The cold months may be the slowest time of the year, but partly in thanks to historically low mortgage rates, housing demand remains strong while home values continue to rise. Buyers should take notice and not let the cold weather stop them from following their dream of homeownership.
The Story of Low Inventory and Strong Demand Continues
If you are looking for a home at the lower price points, you do face competition. There are still not enough homes to satisfy the hunger for homeownership. Although we saw a 3.8 percent increase in new listings compared to October of last year, inventory fell short by 5.8 percent. At the higher-priced end of the market, it is either balanced or leaning in favor of the buyer.
The trend for rising home values began in 2011 and continues. For the month of October, sellers enjoyed a 5.7 percent increase in the median sale price last year at this time. At the same time, homes spent 4.2 percent less time on the market, approximately...
What you should know about your Minnesota Home
You just bought a home! Congratulations! You’re excited and can’t wait to move in, especially if this is your first home. You want to paint and decorate it. Maybe buy some new furniture. Of course, you want to turn your new digs into a home you will appreciate every single minute in the years to come. Kate and I felt the same when we bought our first home.
But in all the enthusiasm, there are some aspects of your home you should familiarize yourself with from your first day, for your safety and peace of mind. There are also a couple of new home chores you want to take care of that need to be on the very top of the to-do list.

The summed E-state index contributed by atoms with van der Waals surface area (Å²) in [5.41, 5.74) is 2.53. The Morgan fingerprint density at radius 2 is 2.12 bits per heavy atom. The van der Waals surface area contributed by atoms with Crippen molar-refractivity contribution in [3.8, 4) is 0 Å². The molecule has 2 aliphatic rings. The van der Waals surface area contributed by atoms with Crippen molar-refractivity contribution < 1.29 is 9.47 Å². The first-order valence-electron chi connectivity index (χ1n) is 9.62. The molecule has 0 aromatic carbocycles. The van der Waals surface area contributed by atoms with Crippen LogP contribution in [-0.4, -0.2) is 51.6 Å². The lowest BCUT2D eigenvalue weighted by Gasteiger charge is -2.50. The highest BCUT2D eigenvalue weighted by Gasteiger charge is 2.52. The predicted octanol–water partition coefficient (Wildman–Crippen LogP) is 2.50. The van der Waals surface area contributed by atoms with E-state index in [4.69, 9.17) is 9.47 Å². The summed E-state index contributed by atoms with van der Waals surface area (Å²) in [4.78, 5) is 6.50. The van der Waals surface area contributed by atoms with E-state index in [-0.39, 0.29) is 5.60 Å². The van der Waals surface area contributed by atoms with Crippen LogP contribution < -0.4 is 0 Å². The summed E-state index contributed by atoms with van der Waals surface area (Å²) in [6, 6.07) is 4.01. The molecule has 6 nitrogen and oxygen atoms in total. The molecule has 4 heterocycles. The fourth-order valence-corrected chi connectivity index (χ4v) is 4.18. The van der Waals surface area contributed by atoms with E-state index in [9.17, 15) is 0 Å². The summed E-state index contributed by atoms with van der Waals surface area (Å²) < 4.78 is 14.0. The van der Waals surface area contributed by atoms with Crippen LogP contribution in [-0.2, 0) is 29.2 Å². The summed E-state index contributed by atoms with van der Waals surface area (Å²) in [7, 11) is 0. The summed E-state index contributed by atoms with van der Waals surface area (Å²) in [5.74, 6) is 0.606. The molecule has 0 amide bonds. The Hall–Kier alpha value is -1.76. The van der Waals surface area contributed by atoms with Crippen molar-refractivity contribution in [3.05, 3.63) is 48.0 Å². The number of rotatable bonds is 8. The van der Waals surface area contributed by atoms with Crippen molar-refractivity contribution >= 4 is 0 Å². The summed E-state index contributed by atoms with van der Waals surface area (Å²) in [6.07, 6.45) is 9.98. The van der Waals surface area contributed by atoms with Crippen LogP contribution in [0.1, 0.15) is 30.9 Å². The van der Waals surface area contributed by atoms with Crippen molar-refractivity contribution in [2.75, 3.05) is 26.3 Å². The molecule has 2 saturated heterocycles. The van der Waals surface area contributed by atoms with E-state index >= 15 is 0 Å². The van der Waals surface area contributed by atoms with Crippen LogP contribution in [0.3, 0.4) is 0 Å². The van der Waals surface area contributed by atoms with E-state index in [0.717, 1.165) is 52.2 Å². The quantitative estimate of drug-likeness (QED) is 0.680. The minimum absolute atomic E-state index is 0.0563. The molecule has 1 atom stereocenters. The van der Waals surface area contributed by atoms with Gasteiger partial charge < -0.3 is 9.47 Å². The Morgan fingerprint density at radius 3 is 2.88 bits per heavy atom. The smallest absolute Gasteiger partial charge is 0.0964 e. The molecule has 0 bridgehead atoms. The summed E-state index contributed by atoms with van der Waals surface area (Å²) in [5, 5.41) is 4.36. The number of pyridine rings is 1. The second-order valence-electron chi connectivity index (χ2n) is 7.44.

Things to do Right After You Buy a Home in MN
I’m often amazed at how many new homeowners do not change the locks before or as soon as possible after they move in. It would be best if you prepared to do this before you close on your house. Even when you have met the former owners and think they would never hold back a key, you have no idea how many other keys may be circulating or who may have them. If you want to save some coin, you can buy a rekeying kit. You could also change the locks yourself (it’s easy) or have a handyman perform the task.
Change the Garage Door Code
Saving Money to Buy a House in MN is not Easy
Let’s be honest. Spending money is fun, and for some, shopping is a sport. But when the packages from Amazon are coming every week, and you’re spending all of your discretionary income, you might want to consider changing the way you handle finances. No one was born with the saving gene. Saving is a behavior we learn. Many of us have been on the saving path since childhood because our parents encouraged us to save. But if that is not the case, as an adult you can modify your spending patterns and experience the joys of saving.
Starting to Save Money for a Down Payment
An excellent starting point is to change how you think and feel about money. Don’t consider saving a sacrifice, but instead think of it as a means to a better future. Once you start practicing some of the savings strategies I’m going to share, you might be surprised to discover how good you are going to feel about having some money in the bank.